r8 double real, 8-byte floating point number 2.2250738585072014E-308 - 1.7976931348623157E+308
cy eight byte curreny number -922337203685477.5625 to 922337203685477.5625
date contains date and time, stored as an 8-byte floating-point number +/-79,228,162,514,264,337,593,543,950,335
decimal Holds signed 128-bit (16-byte) values representing 96-bit (12-byte) integer numbers. +/-79,228,162,514,264,337,593,543,950,335
bool contain any string or numeric representation.
bstr null-terminated unicode character string value. A string can contain from 0 to approximately 2 billion (2^31) Unicode characters.
variant can contain string, date, time, boolean, or numeric values. When used, a data type must follow it: for example: variant int 5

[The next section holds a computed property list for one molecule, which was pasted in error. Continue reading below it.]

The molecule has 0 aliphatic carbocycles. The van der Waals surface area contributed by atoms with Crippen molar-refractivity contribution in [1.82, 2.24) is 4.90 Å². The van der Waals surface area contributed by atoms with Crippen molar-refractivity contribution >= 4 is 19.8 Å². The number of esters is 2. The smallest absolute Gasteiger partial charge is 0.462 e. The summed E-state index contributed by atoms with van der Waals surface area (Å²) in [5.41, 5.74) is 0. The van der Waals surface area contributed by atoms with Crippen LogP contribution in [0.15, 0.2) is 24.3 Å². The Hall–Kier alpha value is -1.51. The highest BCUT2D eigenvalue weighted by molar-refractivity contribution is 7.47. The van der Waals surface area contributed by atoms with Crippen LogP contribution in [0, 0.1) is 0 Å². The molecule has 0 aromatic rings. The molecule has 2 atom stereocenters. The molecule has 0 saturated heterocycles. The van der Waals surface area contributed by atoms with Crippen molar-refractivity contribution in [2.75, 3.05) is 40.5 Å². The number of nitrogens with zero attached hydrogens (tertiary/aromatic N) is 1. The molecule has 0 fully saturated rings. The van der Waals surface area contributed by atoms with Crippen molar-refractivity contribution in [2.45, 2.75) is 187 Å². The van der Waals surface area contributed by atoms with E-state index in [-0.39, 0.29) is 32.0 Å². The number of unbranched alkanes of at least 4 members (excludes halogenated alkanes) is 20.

dispatch This data type indicates a pointer to an IDispatch interface on an OLE object (DBTYPE_IDISPATCH).
unknown This data type indicates a pointer to an IUnknown interface on an OLE object (DBTYPE_IUNKNOWN).
error This data type indicates a 32-bit error code (DBTYPE_ERROR)

To make a variable by reference, postfix the data type with an asterisk and a variable name, for example: int* pIntOfBeer.

Invoking members[edit]

To invoke a member of a COM object, we use the $com identifier using the following sytax:

;member with no arguments
$com(<hName>, <member>, <Invoke Method>)
;member with one argument
$com(<hName>, <member>, <Invoke Method>, <type>, <value>)
;member with N amount of arguments
$com(<hName>, <member>, <Invoke Method>, <type1>, <value1>, ..., <typeN>, <valueN>)

Invoking example[edit]